Wednesday, June 22, 2016

"What I'm Reading" Wednesday #28

                 What an interesting reading week this has been. I've worked at a Victorian-era Renaissance Fair with two girls with family issues, went back to the early 1900s and grieved alongside a woman who lost her only child then went mad, and now I'm on a rebel pirate ship outside Boston in 1775 just before the outbreak of the Revolutionary War...

The Rebel Pirate by Donna Thorland
1775, Boston Harbor. James Sparhawk, Master and Commander in the British Navy, knows trouble when he sees it. The ship he’s boarded is carrying ammunition and gold…into a country on the knife’s edge of war. Sparhawk’s duty is clear: confiscate the cargo, impound the vessel and seize the crew. But when one of the ship’s boys turns out to be a lovely girl, with a loaded pistol and dead-shot aim, Sparhawk finds himself held hostage aboard a Rebel privateer.

Sarah Ward never set out to break the law. Before Boston became a powder keg, she was poised to escape the stigma of being a notorious pirate’s daughter by wedding Micah Wild, one of Salem’s most successful merchants. Then a Patriot mob destroyed her fortune and Wild played her false by marrying her best friend and smuggling a chest of Rebel gold aboard her family’s ship.

Now branded a pirate herself, Sarah will do what she must to secure her family’s safety and her own future. Even if that means taking part in the cat and mouse game unfolding in Boston Harbor, the desperate naval fight between British and Rebel forces for the materiel of war—and pitting herself against James Sparhawk, the one man she cannot resist.

Why I Chose This Book / What I Think of it so far:

So there I was in the middle of the fiction section of Half Price Books searching for a copy of Leo Tolstoy's War & Peace. As I'm searching the "T"s I spot an intriguing looking spine standing out from the other books, so I knelt down and there was The Rebel Pirate. I love historical fiction, especially historical romance, so I left good old Tolstoy behind and picked up The Rebel Pirate instead.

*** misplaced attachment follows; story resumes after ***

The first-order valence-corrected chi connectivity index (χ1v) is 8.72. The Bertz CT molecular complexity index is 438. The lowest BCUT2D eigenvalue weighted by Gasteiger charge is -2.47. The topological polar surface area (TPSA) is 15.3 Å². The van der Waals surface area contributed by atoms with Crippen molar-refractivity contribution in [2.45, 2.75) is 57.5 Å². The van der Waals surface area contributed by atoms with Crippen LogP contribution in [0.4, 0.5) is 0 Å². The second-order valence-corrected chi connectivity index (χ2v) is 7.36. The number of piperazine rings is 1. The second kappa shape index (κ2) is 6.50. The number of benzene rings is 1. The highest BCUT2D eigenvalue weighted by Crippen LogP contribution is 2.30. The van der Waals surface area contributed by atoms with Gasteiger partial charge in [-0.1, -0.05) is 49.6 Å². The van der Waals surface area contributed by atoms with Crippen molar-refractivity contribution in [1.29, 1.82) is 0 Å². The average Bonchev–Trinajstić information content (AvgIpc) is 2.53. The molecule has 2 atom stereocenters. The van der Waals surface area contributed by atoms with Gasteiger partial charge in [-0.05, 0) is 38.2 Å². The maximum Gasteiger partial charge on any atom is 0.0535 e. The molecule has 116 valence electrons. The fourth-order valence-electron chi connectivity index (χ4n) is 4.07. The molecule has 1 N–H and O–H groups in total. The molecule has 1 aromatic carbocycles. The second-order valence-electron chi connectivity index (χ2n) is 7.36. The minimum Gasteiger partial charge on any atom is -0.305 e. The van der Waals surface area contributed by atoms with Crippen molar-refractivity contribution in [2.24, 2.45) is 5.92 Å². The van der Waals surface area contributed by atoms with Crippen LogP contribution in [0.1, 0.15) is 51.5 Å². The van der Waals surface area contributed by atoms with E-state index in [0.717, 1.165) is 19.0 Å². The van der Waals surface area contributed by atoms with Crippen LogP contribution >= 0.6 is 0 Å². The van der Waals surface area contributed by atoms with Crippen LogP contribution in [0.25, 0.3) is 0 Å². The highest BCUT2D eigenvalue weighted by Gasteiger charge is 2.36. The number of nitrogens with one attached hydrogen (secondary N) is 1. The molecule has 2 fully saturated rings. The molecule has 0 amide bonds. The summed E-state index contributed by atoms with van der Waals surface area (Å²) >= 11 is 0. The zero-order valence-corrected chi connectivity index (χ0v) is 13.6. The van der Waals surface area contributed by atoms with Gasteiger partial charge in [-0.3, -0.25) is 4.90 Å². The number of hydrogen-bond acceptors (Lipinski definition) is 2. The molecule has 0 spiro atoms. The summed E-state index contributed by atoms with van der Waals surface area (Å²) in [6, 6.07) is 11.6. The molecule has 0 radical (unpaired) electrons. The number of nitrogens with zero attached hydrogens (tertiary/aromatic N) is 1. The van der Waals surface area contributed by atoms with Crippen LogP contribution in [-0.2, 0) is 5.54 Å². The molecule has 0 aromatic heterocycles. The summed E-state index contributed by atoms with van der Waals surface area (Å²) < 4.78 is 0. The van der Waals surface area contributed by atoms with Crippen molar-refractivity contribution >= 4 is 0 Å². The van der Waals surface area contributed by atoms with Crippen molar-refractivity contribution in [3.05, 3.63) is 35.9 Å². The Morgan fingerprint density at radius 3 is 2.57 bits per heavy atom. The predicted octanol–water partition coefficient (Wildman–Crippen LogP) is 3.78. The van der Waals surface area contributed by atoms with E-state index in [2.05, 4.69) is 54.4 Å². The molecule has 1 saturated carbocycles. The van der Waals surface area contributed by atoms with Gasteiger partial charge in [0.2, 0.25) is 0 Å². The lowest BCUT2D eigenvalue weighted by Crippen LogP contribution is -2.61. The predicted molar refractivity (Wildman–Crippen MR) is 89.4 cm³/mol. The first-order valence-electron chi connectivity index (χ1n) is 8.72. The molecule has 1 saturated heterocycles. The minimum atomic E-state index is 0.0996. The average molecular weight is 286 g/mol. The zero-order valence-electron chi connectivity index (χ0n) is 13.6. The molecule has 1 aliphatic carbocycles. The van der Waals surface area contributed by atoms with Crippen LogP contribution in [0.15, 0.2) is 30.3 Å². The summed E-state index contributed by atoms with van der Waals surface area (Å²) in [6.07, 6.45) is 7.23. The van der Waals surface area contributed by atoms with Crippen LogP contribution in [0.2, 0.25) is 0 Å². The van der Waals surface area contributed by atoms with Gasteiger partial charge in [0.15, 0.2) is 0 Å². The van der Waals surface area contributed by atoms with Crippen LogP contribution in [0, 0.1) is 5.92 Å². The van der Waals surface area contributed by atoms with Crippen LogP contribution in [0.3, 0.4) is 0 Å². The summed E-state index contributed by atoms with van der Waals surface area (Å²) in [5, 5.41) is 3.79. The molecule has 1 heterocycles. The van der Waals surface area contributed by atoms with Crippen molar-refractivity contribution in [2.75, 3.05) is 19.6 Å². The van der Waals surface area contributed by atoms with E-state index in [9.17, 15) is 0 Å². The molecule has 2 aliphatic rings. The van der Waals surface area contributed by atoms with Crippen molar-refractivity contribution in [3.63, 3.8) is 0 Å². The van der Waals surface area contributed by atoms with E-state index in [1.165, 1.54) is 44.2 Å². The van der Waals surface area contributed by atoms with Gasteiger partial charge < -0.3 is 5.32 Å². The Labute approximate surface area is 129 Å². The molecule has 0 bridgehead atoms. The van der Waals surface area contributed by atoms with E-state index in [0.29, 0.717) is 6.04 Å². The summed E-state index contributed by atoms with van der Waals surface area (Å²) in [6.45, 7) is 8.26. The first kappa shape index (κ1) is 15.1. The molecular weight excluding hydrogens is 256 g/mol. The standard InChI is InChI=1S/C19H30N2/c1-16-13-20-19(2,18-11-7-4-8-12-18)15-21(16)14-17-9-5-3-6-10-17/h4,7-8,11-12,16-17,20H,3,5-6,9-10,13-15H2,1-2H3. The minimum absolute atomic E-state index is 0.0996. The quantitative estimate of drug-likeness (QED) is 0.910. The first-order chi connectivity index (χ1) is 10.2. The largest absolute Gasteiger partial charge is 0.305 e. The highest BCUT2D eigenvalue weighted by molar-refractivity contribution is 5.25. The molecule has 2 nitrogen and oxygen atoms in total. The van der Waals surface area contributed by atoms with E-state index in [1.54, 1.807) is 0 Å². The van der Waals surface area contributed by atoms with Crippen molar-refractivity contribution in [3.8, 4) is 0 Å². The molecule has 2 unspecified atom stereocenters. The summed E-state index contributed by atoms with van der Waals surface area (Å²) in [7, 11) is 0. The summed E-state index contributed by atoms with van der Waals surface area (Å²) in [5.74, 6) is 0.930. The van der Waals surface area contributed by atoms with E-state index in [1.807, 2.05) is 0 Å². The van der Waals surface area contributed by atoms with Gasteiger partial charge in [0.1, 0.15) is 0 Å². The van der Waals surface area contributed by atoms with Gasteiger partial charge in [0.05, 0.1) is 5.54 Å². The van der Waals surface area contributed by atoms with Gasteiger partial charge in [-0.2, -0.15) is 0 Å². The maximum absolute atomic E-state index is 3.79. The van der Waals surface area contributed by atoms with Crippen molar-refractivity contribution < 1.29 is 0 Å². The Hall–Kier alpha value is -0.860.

"The gold was Spanish, the chest was French, the ship was American, and the captain was dead."
With an opening line like that, how could you not want to keep reading? I'm immediately drawn onto the Charming Sally as if the ship were real and I was a mouse in the corner watching the first exchange between Sparhawk and Sarah. The sparks are flying and I can tell that this story has potential to be a really great read. I haven't read many books set in the Revolutionary-era but I'm really enjoying this story. I can't wait to see where it goes...

Now on to those other interesting reads since last week...

The Winter People by Jennifer McMahon

West Hall, Vermont, has always been a town of strange disappearances and old legends. The most mysterious is that of Sara Harrison Shea, who, in 1908, was found dead in the field behind her house just months after the tragic death of her daughter, Gertie. Now, in present day, nineteen-year-old Ruthie lives in Sara's farmhouse with her mother, Alice, and her younger sister, Fawn. Alice has always insisted that they live off the grid, a decision that suddenly proves perilous when Ruthie wakes up one morning to find that Alice has vanished without a trace. Searching for clues, she is startled to find a copy of Sara Harrison Shea's diary hidden beneath the floorboards of her mother's bedroom. As Ruthie gets sucked deeper into the mystery of Sara's fate, she discovers that she's not the only person who's desperately looking for someone that they've lost. But she may be the only one who can stop history from repeating itself.

What I Thought of This Book:
There is no greater love than a mother's love. A mother will do anything for their child, go to any length. And if that mother were to lose that child? She'd do anything to have that child back, even though the consequences may be deadly. That's the message I gather from The Winter People. 

Sara Harrison Shea loved her daughter more than life. After multiple miscarriages and a son dead at only a few months old, Sara finally gave birth to her miracle child, Gertie. She loved that child more than she loved anyone else, even her husband Martin. 

When Gertie follows her father into the woods on a winter day and disappears only to show up dead the next day Sara finally snaps. In her madness, she decides to awaken her daughter from the dead using the instructions her beloved Auntie (a part native American witch) left her on how to awaken sleepers. 

In doing so she begins a chain of events that will eventually end in her "death."